Allen Lessels' On Baseball: Bard tough to watch, tough to root against
Game days? Not so much.
"I've tried getting (ticked) at myself and that hasn't always worked out too well," he said. "It's a matter of just keeping your head down and grinding it out until something clicks."
Bard was tremendous the last time he came to town before this week.
On Wednesday he was, far, far from that.
"It was," said Richie Hebner, the Fisher Cat hitting coach and longtime baseball guy. "I'm sitting in the dugout watching him, going, 'Geez.' I don't know if want to say I'm rooting against us. But you know the guy."
You know the guy. You know the story.
Bard came through here last nearly five years ago — was it really that long ago? — on his way to Fenway Park stardom and teaming up with Jonathan Papelbon at the back end of the Red Sox bullpen.
"He was consistently 97-98 miles an hour with a wipeout slider," said an American League scout working out of the Northeast Delta Dental Stadium press box for this week's series between the Fisher Cats and Sea Dogs. "A wipeout slider: Once he throws it, it's over. You're not going to hit it."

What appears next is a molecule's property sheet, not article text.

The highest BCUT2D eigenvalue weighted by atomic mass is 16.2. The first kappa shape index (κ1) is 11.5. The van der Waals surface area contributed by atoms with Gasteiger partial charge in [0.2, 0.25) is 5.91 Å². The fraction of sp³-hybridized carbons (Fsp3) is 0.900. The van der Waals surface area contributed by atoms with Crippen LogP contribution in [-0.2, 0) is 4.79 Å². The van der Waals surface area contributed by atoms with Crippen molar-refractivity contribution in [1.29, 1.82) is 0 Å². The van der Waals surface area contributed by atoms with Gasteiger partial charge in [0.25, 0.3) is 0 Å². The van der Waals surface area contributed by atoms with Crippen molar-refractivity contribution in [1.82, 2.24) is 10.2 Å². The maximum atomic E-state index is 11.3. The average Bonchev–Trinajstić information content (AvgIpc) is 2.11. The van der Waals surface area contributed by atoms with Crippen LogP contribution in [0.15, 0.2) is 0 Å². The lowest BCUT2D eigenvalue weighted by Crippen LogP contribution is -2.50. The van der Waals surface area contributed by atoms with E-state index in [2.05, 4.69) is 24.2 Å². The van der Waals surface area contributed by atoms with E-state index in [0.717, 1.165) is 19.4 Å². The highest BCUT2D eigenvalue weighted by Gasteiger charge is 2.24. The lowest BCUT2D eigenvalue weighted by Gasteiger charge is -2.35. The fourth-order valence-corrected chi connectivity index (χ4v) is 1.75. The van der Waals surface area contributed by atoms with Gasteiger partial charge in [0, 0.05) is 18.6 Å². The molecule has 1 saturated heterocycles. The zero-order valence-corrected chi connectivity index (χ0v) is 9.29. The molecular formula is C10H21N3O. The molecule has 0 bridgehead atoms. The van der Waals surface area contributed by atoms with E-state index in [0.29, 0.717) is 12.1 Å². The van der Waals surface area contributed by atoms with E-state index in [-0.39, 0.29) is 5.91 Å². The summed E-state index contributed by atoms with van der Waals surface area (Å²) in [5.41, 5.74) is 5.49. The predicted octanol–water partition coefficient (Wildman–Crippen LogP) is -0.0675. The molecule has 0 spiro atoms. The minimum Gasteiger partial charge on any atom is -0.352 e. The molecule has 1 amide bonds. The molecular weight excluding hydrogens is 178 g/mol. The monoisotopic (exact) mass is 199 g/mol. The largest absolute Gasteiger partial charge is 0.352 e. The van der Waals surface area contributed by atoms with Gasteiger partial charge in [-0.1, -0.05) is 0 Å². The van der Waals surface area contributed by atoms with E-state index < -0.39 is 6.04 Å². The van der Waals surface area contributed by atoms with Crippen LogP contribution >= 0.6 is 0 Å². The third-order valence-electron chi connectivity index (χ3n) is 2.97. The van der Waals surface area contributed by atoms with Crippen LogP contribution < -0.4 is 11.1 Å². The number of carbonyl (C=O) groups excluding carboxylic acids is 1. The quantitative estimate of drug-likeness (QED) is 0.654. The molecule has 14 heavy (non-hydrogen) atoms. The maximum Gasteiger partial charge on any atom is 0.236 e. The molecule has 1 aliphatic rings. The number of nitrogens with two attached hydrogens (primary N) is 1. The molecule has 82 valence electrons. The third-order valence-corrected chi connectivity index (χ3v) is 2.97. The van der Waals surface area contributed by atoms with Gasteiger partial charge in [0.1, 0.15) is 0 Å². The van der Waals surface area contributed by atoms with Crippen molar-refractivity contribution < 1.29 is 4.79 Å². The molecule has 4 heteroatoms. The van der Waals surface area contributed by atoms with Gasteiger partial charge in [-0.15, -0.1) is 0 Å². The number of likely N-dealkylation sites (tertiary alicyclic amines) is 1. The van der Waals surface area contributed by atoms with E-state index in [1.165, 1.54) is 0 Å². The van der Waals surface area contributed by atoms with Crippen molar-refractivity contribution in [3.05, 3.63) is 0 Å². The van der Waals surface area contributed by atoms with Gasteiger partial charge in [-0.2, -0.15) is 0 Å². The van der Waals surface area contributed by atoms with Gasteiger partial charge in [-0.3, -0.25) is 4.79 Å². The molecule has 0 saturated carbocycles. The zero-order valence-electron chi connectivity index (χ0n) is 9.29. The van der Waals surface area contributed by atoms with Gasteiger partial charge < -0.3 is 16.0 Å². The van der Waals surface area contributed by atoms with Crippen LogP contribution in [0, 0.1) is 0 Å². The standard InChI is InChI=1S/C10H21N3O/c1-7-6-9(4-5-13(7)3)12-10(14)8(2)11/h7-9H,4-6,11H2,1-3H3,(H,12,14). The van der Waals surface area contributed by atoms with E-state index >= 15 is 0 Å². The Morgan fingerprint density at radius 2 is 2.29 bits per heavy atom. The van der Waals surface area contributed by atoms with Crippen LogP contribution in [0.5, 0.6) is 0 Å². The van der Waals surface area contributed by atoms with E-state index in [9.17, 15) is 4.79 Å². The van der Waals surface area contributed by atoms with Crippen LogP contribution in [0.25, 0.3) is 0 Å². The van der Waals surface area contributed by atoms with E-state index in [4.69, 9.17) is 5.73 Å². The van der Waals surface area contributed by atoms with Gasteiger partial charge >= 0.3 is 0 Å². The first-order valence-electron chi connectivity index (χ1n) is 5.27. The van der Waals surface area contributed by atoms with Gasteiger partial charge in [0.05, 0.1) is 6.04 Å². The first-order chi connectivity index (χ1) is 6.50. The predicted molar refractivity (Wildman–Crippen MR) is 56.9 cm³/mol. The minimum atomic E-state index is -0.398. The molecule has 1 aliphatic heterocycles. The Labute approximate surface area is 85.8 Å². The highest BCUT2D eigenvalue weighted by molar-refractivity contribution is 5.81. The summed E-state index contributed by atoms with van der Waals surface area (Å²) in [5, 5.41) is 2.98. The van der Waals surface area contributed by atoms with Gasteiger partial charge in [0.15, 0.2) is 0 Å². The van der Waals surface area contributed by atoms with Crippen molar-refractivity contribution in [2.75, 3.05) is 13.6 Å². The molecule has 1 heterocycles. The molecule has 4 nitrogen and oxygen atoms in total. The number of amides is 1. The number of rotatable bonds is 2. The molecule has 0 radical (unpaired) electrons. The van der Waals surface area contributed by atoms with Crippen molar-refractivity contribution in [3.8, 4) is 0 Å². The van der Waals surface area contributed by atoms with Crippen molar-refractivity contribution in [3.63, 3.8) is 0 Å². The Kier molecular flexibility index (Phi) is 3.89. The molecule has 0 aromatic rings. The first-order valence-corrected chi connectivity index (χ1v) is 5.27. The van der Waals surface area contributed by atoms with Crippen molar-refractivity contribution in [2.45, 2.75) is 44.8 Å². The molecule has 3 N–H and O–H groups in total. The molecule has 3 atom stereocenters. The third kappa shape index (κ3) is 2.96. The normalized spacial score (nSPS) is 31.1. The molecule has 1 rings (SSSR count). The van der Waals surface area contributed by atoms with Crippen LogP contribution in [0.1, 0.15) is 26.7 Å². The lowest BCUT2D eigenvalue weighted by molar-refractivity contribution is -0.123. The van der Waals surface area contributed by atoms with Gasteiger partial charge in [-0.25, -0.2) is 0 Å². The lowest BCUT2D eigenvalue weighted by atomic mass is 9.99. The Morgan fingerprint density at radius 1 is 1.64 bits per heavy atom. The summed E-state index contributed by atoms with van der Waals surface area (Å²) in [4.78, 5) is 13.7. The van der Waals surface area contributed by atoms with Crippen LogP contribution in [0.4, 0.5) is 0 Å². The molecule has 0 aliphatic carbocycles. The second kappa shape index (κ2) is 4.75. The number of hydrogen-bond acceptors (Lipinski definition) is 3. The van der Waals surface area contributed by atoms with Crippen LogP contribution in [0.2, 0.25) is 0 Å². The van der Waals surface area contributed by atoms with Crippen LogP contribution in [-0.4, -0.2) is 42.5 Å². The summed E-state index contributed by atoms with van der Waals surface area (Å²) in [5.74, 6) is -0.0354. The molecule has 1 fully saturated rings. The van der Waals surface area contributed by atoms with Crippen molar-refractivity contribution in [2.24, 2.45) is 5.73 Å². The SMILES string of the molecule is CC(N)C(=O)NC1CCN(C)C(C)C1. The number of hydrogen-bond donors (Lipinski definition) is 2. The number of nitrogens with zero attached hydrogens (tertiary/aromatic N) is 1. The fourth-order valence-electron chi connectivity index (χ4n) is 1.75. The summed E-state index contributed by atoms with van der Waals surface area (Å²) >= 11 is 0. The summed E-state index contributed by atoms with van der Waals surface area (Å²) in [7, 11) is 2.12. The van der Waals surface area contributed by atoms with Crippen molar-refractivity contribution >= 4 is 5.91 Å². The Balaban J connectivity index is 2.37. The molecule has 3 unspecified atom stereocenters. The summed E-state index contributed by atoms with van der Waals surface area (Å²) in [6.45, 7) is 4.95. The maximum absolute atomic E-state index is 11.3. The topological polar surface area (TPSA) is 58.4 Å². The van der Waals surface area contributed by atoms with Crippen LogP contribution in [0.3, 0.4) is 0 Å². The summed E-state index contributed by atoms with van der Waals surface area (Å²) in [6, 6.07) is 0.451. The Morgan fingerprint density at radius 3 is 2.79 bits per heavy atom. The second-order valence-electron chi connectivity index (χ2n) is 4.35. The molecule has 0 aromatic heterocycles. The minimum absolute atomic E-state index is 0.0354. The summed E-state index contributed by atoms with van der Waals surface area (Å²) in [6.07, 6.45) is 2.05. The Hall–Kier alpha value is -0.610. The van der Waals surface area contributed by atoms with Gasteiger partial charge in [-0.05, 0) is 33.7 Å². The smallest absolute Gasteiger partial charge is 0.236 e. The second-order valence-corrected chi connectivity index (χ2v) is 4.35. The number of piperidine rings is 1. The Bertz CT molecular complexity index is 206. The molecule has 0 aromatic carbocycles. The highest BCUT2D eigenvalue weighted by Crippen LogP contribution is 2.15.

On Wednesday, he faced eight batters and walked five of them. He threw a couple of wild pitches that went to the backstop and threw in low to mid-90s.
He came back out for the seventh and walked the first three batters and was gone.
Boston picked him late in the first round out of the University of North Carolina in 2006 and in his first year as a pro in 2007 he pitched 75 innings and gave up 76 hits and walked 78 batters.
The next year, in 73 innings, he allowed 46 hits and struck out 74 and walked 24.
Bard made the switch from reliever to starter to begin the 2012 season, the experiment failed and he hasn't been the same pitcher since.
Bard threw 30 pitches on Wednesday night and just eight of them were strikes.
His previous outing on Saturday at New Britain was no better. Twenty-nine pitches, nine of them strikes.
"I got on a good roll for little while and got called up," Bard said. "I didn't stick and got sent down and it's been a bit of a searching mode for a week or so. But in the grand scheme of things that's what it is, a week."
"He's too talented, he's working too hard and he cares," Boles said. "He wants to get back to where he was and possibly better. That's the plan we have ... Not all is lost here. He's going to work hard. This guy is going to be back on top. He's going to have the last laugh."